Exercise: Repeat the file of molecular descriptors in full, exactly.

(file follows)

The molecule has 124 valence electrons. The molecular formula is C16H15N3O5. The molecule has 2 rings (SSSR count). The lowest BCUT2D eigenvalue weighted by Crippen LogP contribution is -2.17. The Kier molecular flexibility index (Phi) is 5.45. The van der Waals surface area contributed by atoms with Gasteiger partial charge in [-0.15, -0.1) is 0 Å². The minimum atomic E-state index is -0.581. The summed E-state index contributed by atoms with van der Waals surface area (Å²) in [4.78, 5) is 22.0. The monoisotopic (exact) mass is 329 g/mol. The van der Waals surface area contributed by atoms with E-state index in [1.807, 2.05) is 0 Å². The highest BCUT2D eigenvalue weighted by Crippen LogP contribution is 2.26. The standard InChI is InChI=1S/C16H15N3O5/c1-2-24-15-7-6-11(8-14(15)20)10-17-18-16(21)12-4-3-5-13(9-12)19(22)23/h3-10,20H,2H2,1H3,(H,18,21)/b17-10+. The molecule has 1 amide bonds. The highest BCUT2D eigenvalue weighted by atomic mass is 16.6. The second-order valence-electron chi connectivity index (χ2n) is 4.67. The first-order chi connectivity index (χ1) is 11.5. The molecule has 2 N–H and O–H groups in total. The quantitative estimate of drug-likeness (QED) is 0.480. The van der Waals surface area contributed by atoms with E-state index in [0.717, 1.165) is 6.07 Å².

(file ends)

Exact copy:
The molecule has 124 valence electrons. The molecular formula is C16H15N3O5. The molecule has 2 rings (SSSR count). The lowest BCUT2D eigenvalue weighted by Crippen LogP contribution is -2.17. The Kier molecular flexibility index (Phi) is 5.45. The van der Waals surface area contributed by atoms with Gasteiger partial charge in [-0.15, -0.1) is 0 Å². The minimum atomic E-state index is -0.581. The summed E-state index contributed by atoms with van der Waals surface area (Å²) in [4.78, 5) is 22.0. The monoisotopic (exact) mass is 329 g/mol. The van der Waals surface area contributed by atoms with E-state index in [1.807, 2.05) is 0 Å². The highest BCUT2D eigenvalue weighted by Crippen LogP contribution is 2.26. The standard InChI is InChI=1S/C16H15N3O5/c1-2-24-15-7-6-11(8-14(15)20)10-17-18-16(21)12-4-3-5-13(9-12)19(22)23/h3-10,20H,2H2,1H3,(H,18,21)/b17-10+. The molecule has 1 amide bonds. The highest BCUT2D eigenvalue weighted by atomic mass is 16.6. The second-order valence-electron chi connectivity index (χ2n) is 4.67. The first-order chi connectivity index (χ1) is 11.5. The molecule has 2 N–H and O–H groups in total. The quantitative estimate of drug-likeness (QED) is 0.480. The van der Waals surface area contributed by atoms with E-state index in [0.717, 1.165) is 6.07 Å².